Click here to find out more!
Arts Council National Lottery Project Grants
Grants are available to individual artists, community and cultural organisations for projects which focus on dance, literature, museums, music, theatre, visual arts, combined arts, and libraries (for arts activity).Typically awards are for amounts of between £1,000 and £100,000. They can fund up to a maximum of90% of the cost of a project, so you need to have at least 10% of the cost covered by other sources.

To apply, you need to register on their Grantium portal.
The Arts Council website has full details, and plenty of useful guidance.
Free Resource to Help Find Funding
NCVO, the national infrastructure organisation for the voluntary sector and volunteering, hosts the free funding search tool Funding Central.

The site includes access to a database of grants and loan finance opportunities, as well as some useful information and guidance about fundraising and related topics. You need to register on the site, but it is free, and you can unsubscribe at any time.
Joined up York – Diary Dates
The first two Joined up York networking events, and linked training workshops, got off to a flying start last month, with 42 people from a range of different projects getting involved. Please join the conversation by coming along to one of the next sessions – they’re free to attend, but please register by clicking on the date you require below:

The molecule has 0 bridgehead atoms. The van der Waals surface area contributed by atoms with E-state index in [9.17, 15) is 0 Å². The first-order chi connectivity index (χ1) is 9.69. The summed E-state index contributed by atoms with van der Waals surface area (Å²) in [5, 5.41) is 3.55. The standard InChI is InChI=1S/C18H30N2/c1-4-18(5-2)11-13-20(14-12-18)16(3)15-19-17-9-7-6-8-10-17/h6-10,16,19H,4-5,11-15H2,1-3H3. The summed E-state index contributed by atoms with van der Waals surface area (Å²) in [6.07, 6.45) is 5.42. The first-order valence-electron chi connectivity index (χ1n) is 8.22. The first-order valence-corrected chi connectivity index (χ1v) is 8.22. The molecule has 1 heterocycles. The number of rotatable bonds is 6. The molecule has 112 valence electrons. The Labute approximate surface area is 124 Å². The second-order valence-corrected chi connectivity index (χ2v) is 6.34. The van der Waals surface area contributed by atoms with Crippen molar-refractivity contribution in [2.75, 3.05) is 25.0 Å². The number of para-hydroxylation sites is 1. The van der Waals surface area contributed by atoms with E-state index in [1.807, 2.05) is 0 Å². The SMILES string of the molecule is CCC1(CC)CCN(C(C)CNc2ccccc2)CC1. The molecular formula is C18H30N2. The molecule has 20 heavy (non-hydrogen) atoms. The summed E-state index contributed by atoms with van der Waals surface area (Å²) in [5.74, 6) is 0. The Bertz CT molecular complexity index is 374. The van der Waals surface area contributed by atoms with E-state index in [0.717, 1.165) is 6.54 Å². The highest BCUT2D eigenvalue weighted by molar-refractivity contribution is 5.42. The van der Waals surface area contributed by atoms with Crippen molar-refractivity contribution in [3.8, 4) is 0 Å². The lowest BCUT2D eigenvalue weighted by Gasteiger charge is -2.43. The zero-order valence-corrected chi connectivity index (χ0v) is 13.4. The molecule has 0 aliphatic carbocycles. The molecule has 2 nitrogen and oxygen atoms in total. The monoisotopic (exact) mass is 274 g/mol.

Friday 17th May: 13:30 – 15:30 at Tang Hall Community Centre, Fifth Avenue York YO31 0UG

Friday 21st June: 13:30 – 15:30 at Clements Hall, Nunthorpe Rd YO23 1BW

York is full of great people doing great stuff. From football clubs to choirs, from community allotments to support for homeless people, our city really knows how to make things happen. But recent research showed that smaller groups feel isolated; they said that it is hard to access support/advice or to be heard. Many people said that a gap is emerging between established groups and a new generation of activists. Skills and knowledge (eg traditional charities’ knowledge of governance and new groups’ understanding of social media) are not shared – missing opportunities for everyone. So we’re offering some space to create more connectionsso that more good stuff can happen in York.Who is it for? local groups/projects, social & environmental activistsanyone with ideas that can make life better for people in York.What to expect?discussionsinformation, skills and resource sharing,peer support, and a forum for groups to develop a collective voice on thereally important issues. Free refreshments
Get One for Your Very Own